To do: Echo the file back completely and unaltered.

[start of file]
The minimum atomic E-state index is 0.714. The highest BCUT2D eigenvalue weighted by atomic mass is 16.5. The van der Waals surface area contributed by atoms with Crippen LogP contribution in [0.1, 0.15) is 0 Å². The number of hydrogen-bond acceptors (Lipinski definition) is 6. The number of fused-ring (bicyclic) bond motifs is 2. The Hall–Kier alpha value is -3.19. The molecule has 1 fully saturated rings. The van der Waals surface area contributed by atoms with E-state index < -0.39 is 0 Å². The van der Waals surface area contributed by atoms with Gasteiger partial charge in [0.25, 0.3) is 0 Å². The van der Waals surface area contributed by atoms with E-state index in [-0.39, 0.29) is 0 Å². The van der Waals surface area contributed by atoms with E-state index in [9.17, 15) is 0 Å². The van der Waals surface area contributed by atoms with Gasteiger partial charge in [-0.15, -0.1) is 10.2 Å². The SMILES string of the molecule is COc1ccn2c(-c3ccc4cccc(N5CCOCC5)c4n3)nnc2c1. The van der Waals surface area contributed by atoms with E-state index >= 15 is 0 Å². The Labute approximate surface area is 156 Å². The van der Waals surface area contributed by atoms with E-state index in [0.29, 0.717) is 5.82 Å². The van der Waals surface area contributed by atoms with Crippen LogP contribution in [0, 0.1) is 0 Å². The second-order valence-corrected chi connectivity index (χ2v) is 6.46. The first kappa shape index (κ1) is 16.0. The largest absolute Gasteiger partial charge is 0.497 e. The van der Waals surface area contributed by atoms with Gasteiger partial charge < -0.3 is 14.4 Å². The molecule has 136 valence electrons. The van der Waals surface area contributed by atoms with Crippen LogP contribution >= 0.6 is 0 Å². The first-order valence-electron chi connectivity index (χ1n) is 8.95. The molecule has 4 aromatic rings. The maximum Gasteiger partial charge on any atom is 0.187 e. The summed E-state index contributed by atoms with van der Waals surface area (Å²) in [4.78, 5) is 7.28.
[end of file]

The minimum atomic E-state index is 0.714. The highest BCUT2D eigenvalue weighted by atomic mass is 16.5. The van der Waals surface area contributed by atoms with Crippen LogP contribution in [0.1, 0.15) is 0 Å². The number of hydrogen-bond acceptors (Lipinski definition) is 6. The number of fused-ring (bicyclic) bond motifs is 2. The Hall–Kier alpha value is -3.19. The molecule has 1 fully saturated rings. The van der Waals surface area contributed by atoms with E-state index < -0.39 is 0 Å². The van der Waals surface area contributed by atoms with Gasteiger partial charge in [0.25, 0.3) is 0 Å². The van der Waals surface area contributed by atoms with E-state index in [-0.39, 0.29) is 0 Å². The van der Waals surface area contributed by atoms with E-state index in [9.17, 15) is 0 Å². The van der Waals surface area contributed by atoms with Gasteiger partial charge in [-0.15, -0.1) is 10.2 Å². The SMILES string of the molecule is COc1ccn2c(-c3ccc4cccc(N5CCOCC5)c4n3)nnc2c1. The van der Waals surface area contributed by atoms with E-state index >= 15 is 0 Å². The Labute approximate surface area is 156 Å². The van der Waals surface area contributed by atoms with E-state index in [0.29, 0.717) is 5.82 Å². The van der Waals surface area contributed by atoms with Crippen LogP contribution in [0, 0.1) is 0 Å². The second-order valence-corrected chi connectivity index (χ2v) is 6.46. The first kappa shape index (κ1) is 16.0. The largest absolute Gasteiger partial charge is 0.497 e. The van der Waals surface area contributed by atoms with Gasteiger partial charge < -0.3 is 14.4 Å². The molecule has 136 valence electrons. The van der Waals surface area contributed by atoms with Crippen LogP contribution >= 0.6 is 0 Å². The first-order valence-electron chi connectivity index (χ1n) is 8.95. The molecule has 4 aromatic rings. The maximum Gasteiger partial charge on any atom is 0.187 e. The summed E-state index contributed by atoms with van der Waals surface area (Å²) in [4.78, 5) is 7.28.